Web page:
“And you’d look sweet

Upon the seat

Of a bicycle built for two!”

Or three, if you count the pilot.

Sandi Evans is hoping to start a Lakeland chapter of Cycling Without Age, an international organization that helps seniors go for a bike ride and feel the wind in their hair.

Evans has organized the Stockings For Seniors project in Cold Lake and Bonnyville the past two Christmas seasons. That project is one of the “spokes” in the Age Friendly Cold Lake organization, and now she would like to bring the bike project to fruition in the same capacity.

Age Friendly Cold Lake is enthusiastically embracing it.

Cycling Without Age uses a special bike, similar to a rickshaw but with the operator at the back. In the front is a bench seat for two passengers. The bike can be operated by pedal power or switched to an electric motor.

The three-wheeled unit is called a “trishaw.”

“It started in Copenhagen back in 2012,” Evans said. “It’s really geared to the senior community or to individuals that have mobility issues who can’t get out into the fresh air and socialize.”

The trishaw creates opportunities for conversations between the passengers. Even better, Evans said, it allows the pilot (as the operator is called) to participate.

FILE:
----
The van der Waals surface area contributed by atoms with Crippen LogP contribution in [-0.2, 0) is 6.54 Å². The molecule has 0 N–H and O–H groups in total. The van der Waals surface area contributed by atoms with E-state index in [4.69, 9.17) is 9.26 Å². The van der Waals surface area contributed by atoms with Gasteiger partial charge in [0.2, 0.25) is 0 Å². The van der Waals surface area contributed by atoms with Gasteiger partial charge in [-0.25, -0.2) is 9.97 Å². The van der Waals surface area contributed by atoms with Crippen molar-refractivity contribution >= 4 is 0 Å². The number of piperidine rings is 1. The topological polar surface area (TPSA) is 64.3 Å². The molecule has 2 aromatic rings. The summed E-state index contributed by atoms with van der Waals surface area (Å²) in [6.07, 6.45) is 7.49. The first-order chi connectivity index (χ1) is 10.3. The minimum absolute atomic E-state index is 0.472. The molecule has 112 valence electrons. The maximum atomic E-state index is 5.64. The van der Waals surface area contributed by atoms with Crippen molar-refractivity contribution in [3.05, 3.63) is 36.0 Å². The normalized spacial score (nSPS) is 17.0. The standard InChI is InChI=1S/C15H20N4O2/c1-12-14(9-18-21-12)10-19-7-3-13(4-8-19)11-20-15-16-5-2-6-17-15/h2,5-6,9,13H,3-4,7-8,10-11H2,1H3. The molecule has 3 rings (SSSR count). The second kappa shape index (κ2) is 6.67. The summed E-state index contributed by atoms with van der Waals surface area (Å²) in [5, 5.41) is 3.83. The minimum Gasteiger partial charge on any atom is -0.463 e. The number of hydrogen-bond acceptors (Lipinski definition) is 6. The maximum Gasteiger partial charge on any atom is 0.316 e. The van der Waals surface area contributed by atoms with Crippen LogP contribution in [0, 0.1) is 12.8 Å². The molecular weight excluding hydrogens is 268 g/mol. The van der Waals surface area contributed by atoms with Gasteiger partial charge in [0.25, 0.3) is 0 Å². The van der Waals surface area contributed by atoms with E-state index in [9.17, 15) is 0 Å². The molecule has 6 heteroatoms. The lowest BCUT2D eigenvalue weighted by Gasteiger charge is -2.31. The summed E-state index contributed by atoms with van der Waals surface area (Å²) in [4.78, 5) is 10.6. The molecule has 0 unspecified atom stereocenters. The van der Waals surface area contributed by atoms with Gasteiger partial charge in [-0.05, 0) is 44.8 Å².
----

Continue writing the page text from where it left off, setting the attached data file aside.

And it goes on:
“With my journeys with stockings for seniors and everything else, I’m seeing how people’s faces light up when they have interaction, especially with the intergenerational interaction,” she said.

“It’s a win-win because a pilot gets to enjoy that interaction with the passengers as well.”

The pilots would be volunteers. Evans says that because of the bikes’ electric motor, they don’t have to be super-fit. But if someone wants to be helpful while getting a workout, they can propel the trishaw on pedal power.

The travelling speed is governed by strict limits for safety and for ease of conversation.

If a local Cycling Without Age chapter is established, Evans would like to have
three trishaws in Cold Lake and three in Bonnyville.
With each unit costing
$7,000, there’s fundraising to be done.

But she’s finding that
other people share her excitement about the project. “I’ve been kind of doing dribs and drabs of dropping information, and the
feedback I’m getting is huge. So I’m excited, and I’m hoping that it will come to fruition this year.”

Obviously the Covid-19 pandemic might affect the fundraising and the rollout. She hopes to have a
trishaw in the Cold Lake Canada Day parade, but
she is willing to aim for
next year if 2020 doesn’t work out. 

“I’m kind of nervous to ask for donations because of the time and what we’re
going through,” she said.
“But on the other hand, what better way to alleviate isolation?”